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J Am Heart Assoc. 2015 Mar 31;4(4). pii: e001464. doi: 10.1161/JAHA.114.001464.

Growth hormone-releasing hormone agonists reduce myocardial infarct scar in swine with subacute ischemic cardiomyopathy.

Author information

1
Interdisciplinary Stem Cell Institute, University of Miami Miller School of Medicine, Miami, FL (L.L.B., R.M.K.T., V.Y.S., S.G., V.K., A.W., B.W., C.P., W.B., J.R., D.V., M.R., J.M.H.).
2
Interdisciplinary Stem Cell Institute, University of Miami Miller School of Medicine, Miami, FL (L.L.B., R.M.K.T., V.Y.S., S.G., V.K., A.W., B.W., C.P., W.B., J.R., D.V., M.R., J.M.H.) Department of Molecular and Cellular Pharmacology, University of Miami Miller School of Medicine, Miami, FL (R.M.K.T., C.P., J.M.H.).
3
Department of Medicine, University of Miami Miller School of Medicine, Miami, FL (N.L.B., A.M., R.Z.C., W.S., A.V.S., J.M.H.) Bruce A. Carter Miami Veterans Affairs Healthcare System, Miami, FL (N.L.B., R.Z.C., W.S., A.V.S.).
4
Biscayne Pharmaceuticals Inc, Miami, FL (P.G.).
5
Department of Medicine, University of Miami Miller School of Medicine, Miami, FL (N.L.B., A.M., R.Z.C., W.S., A.V.S., J.M.H.).
6
Interdisciplinary Stem Cell Institute, University of Miami Miller School of Medicine, Miami, FL (L.L.B., R.M.K.T., V.Y.S., S.G., V.K., A.W., B.W., C.P., W.B., J.R., D.V., M.R., J.M.H.) Department of Medicine, University of Miami Miller School of Medicine, Miami, FL (N.L.B., A.M., R.Z.C., W.S., A.V.S., J.M.H.) Department of Molecular and Cellular Pharmacology, University of Miami Miller School of Medicine, Miami, FL (R.M.K.T., C.P., J.M.H.).

Abstract

BACKGROUND:

Growth hormone-releasing hormone agonists (GHRH-As) stimulate cardiac repair following myocardial infarction (MI) in rats through the activation of the GHRH signaling pathway within the heart. We tested the hypothesis that the administration of GHRH-As prevents ventricular remodeling in a swine subacute MI model.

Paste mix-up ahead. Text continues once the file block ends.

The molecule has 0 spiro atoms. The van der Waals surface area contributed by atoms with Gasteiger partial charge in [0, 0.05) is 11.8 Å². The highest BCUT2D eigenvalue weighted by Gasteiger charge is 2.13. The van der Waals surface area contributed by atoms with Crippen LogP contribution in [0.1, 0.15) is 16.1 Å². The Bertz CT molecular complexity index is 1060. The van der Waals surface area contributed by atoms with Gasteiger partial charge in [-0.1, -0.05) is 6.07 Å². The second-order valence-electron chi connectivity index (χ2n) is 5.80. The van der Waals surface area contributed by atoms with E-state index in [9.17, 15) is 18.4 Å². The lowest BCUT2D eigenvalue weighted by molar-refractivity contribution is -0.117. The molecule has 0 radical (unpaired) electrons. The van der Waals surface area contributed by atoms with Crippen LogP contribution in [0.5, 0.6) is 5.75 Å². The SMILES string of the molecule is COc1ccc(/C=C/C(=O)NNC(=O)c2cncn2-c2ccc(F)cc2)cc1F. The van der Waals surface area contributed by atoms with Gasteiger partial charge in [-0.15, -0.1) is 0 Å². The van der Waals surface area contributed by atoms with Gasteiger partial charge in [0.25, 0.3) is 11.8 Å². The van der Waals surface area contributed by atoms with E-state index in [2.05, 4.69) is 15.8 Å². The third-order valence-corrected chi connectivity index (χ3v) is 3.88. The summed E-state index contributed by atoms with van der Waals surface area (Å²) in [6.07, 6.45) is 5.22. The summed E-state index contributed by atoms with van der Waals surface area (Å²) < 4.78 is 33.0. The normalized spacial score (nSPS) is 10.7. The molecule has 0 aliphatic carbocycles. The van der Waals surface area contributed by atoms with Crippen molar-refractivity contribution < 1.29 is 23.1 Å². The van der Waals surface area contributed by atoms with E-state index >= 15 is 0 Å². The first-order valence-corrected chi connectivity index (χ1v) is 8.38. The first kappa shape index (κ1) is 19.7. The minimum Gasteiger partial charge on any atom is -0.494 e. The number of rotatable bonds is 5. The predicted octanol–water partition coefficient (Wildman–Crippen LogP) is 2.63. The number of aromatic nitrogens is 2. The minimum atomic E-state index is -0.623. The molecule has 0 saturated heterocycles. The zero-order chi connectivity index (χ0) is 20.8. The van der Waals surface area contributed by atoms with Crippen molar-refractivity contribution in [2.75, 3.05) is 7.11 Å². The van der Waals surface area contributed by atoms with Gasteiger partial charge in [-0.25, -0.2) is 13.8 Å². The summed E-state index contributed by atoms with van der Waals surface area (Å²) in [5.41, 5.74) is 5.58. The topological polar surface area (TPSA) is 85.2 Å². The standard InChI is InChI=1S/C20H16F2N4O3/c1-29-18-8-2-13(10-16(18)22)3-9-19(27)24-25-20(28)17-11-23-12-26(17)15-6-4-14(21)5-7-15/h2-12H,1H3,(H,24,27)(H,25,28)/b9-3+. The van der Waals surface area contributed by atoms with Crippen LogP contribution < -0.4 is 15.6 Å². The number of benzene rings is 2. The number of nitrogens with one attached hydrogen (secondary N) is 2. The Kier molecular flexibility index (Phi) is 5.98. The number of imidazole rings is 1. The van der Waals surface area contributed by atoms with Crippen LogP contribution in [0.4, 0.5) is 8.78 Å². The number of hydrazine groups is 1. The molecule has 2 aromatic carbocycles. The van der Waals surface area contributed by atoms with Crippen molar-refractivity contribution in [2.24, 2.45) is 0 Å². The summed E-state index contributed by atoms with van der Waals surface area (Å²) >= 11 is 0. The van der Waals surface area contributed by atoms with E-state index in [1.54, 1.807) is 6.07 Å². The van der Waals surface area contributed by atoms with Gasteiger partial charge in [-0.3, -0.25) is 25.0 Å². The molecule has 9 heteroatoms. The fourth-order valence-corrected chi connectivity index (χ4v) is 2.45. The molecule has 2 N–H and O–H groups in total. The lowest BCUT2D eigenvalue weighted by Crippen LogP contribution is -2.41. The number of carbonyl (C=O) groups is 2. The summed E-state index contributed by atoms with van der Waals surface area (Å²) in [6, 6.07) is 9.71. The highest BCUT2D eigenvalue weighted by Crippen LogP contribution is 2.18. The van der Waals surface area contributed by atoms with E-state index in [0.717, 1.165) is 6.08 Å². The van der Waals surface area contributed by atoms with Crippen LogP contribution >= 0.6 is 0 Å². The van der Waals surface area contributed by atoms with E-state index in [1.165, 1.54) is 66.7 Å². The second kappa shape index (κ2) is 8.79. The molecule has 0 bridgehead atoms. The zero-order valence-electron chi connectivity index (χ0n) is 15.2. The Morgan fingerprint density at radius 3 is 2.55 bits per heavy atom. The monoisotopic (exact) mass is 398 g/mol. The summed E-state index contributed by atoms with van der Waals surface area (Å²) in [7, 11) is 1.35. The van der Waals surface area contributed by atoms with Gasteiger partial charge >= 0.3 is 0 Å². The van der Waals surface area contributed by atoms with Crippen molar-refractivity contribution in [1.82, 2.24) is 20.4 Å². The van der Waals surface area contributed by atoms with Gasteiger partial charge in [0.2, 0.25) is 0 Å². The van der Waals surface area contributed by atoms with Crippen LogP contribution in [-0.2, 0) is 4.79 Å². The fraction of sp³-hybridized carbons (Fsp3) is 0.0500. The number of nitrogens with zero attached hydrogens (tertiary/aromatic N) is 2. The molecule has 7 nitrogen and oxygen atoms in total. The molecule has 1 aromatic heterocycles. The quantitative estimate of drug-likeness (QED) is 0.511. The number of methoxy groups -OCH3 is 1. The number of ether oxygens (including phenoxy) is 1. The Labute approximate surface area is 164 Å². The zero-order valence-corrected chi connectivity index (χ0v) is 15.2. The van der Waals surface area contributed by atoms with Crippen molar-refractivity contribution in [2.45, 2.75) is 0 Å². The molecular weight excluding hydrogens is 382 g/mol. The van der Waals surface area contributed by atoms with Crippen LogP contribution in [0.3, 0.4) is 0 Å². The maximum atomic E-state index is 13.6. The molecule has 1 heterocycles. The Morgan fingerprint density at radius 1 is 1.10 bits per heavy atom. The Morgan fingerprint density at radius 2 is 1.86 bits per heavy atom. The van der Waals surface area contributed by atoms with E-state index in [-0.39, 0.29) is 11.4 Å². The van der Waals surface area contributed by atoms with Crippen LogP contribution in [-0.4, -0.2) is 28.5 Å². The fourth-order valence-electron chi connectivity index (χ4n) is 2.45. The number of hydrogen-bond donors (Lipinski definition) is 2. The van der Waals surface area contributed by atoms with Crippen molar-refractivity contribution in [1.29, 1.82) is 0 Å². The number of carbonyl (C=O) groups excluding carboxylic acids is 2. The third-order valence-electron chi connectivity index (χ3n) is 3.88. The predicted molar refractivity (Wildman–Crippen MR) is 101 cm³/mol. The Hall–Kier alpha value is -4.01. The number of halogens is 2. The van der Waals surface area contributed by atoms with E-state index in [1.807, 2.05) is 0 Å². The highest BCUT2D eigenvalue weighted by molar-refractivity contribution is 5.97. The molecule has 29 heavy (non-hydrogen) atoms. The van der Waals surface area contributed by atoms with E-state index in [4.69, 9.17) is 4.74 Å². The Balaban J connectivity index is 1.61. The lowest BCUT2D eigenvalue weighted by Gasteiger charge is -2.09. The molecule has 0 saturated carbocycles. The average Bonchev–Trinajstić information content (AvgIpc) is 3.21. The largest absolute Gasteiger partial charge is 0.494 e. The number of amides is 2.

METHODS AND RESULTS:

Twelve female Yorkshire swine (25 to 30 kg) underwent transient occlusion of the left anterior descending coronary artery (MI). Two weeks post MI, swine were randomized to receive injections of either 30 μg/kg GHRH-A (MR-409) (GHRH-A group; n=6) or vehicle (placebo group; n=6). Cardiac magnetic resonance imaging and pressure-volume loops were obtained at multiple time points. Infarct, border, and remote (noninfarcted) zones were assessed for GHRH receptor by immunohistochemistry. Four weeks of GHRH-A treatment resulted in reduced scar mass (GHRH-A: -21.9 ± 6.42%; P=0.02; placebo: 10.9 ± 5.88%; P=0.25; 2-way ANOVA; P=0.003), and scar size (percentage of left ventricular mass) (GHRH-A: -38.38 ± 4.63; P=0.0002; placebo: -14.56 ± 6.92; P=0.16; 2-way ANOVA; P=0.02). This was accompanied by improved diastolic strain. Unlike in rats, this reduced infarct size in swine was not accompanied by improved cardiac function as measured by serial hemodynamic pressure-volume analysis. GHRH receptors were abundant in cardiac tissue, with a greater density in the border zone of the GHRH-A group compared with the placebo group.

CONCLUSIONS:

Daily subcutaneous administration of GHRH-A is feasible and safe in a large animal model of subacute ischemic cardiomyopathy. Furthermore, GHRH-A therapy significantly reduced infarct size and improved diastolic strain, suggesting a local activation of the GHRH pathway leading to the reparative process.

KEYWORDS:

diastolic function; growth hormone–releasing hormone; heart failure; myocardial infarction; remodeling

PMID:
25827134
PMCID:
PMC4579962
DOI:
10.1161/JAHA.114.001464
[Indexed for MEDLINE]
Free PMC Article

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